Medical Office That Kicked Out Patient With HIV Settles Discrimination Suit
A health care practice accused of denying care to an HIV-positive man and his family -- a violation of the Americans With Disabilities Act -- has settled the federal lawsuit, according to a press release issued by the AIDS Law Project of Pennsylvania, which represented the family in the case. The settlement requires Stephen G. Diamantoni, M.D., & Associates Family Practice of Lancaster Country, Pennsylvania, pay financial compensation to a man identified in the suit as Husband Jones, and his wife and daughter, plus attorney's fees and costs. They are also required to develop an anti-discrimination policy and all staff must undergo training on HIV, its transmission and universal precautions.
When Husband Jones" went to the medical office to get blood work results in October 2013, he was handed a letter saying that he and his family were no longer allowed to be patients in the practice, because he had "left a large amount of blood all over the sink, walls and floor" during a previous visit. The letter also stated that his current medical status as an HIV-positive man was a risk to both the employees and the patients in the office.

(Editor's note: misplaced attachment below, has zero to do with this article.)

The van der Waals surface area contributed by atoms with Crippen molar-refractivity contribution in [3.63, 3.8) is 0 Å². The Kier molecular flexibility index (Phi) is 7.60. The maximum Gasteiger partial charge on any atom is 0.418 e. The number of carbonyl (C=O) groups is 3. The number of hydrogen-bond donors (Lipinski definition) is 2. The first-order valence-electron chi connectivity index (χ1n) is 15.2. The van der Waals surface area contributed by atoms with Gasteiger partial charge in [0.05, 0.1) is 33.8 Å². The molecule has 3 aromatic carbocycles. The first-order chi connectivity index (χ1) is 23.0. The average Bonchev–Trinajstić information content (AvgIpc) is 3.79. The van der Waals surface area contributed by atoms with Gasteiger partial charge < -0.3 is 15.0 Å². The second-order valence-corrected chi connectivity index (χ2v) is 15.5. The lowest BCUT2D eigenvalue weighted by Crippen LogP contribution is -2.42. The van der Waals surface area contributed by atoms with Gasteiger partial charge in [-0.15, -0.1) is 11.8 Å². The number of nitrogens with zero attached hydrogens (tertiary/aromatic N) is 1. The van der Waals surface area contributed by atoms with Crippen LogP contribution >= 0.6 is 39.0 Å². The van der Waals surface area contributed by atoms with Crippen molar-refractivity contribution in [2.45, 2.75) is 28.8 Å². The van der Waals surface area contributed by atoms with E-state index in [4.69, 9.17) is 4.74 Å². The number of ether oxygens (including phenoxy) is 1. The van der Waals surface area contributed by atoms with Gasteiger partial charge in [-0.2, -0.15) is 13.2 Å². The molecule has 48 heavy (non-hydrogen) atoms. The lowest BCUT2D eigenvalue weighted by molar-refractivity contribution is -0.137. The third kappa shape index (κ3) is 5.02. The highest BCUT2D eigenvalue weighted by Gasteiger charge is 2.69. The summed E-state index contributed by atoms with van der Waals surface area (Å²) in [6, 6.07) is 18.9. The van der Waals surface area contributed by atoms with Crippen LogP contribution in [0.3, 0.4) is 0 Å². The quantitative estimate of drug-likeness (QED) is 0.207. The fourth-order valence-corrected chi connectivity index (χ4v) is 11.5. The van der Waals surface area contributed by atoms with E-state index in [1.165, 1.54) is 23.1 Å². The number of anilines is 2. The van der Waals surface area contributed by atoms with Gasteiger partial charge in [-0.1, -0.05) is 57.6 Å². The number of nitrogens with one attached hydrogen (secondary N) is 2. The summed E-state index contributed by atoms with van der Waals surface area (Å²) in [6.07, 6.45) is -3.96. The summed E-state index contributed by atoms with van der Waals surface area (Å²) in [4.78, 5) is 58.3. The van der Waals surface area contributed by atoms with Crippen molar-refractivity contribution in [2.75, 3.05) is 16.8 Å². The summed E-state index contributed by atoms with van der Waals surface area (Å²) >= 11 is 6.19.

Ronda B. Goldfein, the executive director of the AIDS Law Project, as well as Jones' attorney and counsel, says that Jones flatly denied the incident ever happened. In the press release, the AIDS Law Project also pointed out that the doctor's office showed an "alarming lack of understanding" regarding the science of HIV transmission risk from the presence of blood in a bathroom.
As noted in the press release, "Blood on any surface needs to be cleaned, and for more than 30 years the Centers for Disease Control and Prevention has recommended 'general-purpose utility gloves for housekeeping chores involving potential blood contact.' Potentially infectious elements in blood are not air-borne."
"It's important for health care professionals, as well as the general public, to understand how HIV is transmitted so they can respond based on science, not fear," Goldfein said.
"Those are the kind of unfounded fears that drive stigma," added staff attorney Adrian M. Lowe.
Husband Jones said he was "ecstatic" with the settlement and that he "felt vindicated," according to the press release. "I hope it sends a message not to treat people like this," he said. "The amazing thing is how ignorant they were about the disease."